- Bronx-born Dennis Ferrer has certainly been around the block: after producing some techno EPs for Damian Wild's Synewave label in the early nineties, his love for electronic dance music was re-kindled years later when he met and became friends with soulful-house producer Kerri Chandler. Together with Chandler and Jerome Sydenham, Dennis Ferrer played a key role in the emergence of a new sound, fusing deep, soulful and African elements together with the harder-edged aesthetics of Detroit and Europe.
'Transitions' is a perfect example of this. The track kicks off in tech-house fashion with a cheer-inducing bassline and moody strings, until a break and a suggestive male voice announce that styles are about to change: “House!” For someone in his mid-thirties like Ferrer, the word “house” may evoke memories of a time when “to be house” was to be a part of something new and exciting, when the love for this music would break down the barriers between races, religions and sexual orientations. Ferrer gives us his version of house by kicking up a storm on the drums and percussion, together with chants of “Keep this soul/funk” and “I'm with you”. Yes, it sounds trite and clichéd on paper, but Ferrer pulls it off with so much style, it not only works and will drive crowds into a frenzy – it may even touch your heart.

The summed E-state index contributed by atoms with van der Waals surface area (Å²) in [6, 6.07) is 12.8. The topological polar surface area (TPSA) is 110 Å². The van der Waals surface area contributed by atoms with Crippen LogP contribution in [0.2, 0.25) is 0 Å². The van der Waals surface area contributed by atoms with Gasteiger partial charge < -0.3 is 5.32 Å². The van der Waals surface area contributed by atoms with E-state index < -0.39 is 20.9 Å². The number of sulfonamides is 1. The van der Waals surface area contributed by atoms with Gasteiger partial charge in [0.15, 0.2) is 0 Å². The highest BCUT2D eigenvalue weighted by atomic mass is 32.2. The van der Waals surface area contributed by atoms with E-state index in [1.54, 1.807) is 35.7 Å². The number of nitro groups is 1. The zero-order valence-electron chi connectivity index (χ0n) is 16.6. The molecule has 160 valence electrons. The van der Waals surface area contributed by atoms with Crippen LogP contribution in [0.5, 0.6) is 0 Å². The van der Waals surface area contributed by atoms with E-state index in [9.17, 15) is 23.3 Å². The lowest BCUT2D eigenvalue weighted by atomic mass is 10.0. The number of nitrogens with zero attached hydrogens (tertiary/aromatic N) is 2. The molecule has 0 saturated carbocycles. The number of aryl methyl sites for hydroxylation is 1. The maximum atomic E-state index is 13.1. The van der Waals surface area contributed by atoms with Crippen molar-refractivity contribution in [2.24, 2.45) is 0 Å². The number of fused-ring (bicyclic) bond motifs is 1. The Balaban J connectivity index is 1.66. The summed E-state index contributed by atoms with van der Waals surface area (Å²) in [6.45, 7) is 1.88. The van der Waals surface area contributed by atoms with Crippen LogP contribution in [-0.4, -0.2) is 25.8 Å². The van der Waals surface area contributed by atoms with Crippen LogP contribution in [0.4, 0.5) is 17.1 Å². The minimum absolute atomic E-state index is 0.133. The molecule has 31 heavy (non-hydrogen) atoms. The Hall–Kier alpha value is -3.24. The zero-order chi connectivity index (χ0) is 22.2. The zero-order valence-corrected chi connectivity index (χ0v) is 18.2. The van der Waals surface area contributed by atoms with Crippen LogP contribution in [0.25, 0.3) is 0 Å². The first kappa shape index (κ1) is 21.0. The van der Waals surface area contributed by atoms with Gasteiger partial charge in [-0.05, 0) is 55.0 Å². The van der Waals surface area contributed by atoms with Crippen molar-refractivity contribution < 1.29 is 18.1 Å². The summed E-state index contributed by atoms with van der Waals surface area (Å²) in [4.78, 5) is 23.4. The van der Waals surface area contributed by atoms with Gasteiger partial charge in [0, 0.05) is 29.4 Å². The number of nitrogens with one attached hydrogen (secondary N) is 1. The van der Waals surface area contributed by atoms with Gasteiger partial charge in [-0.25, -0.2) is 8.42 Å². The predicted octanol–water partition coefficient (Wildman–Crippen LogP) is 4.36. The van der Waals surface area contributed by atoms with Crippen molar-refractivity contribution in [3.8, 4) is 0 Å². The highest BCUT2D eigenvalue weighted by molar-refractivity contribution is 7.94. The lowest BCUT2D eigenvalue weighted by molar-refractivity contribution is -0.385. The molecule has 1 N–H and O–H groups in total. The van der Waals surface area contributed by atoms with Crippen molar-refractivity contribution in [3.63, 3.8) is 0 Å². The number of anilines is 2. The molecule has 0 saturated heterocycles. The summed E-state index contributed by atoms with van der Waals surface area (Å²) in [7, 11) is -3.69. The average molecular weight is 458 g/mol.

The flipside 'Destination' is a well-executed little oddity with a tango feel, it's even got an accordion in there, for chrissakes! Considering the rather limited popularity of tango elements in the current club sound, this will probably get most plays on headphones and home stereos though.
'Transitions' is the stand-out track here, and although it's deceptively simple and straight-forward, it may yet turn out to be a milestone for Dennis Ferrer. At the very least, it has the potential to unite all your friends on the dancefloor, and that counts for a lot.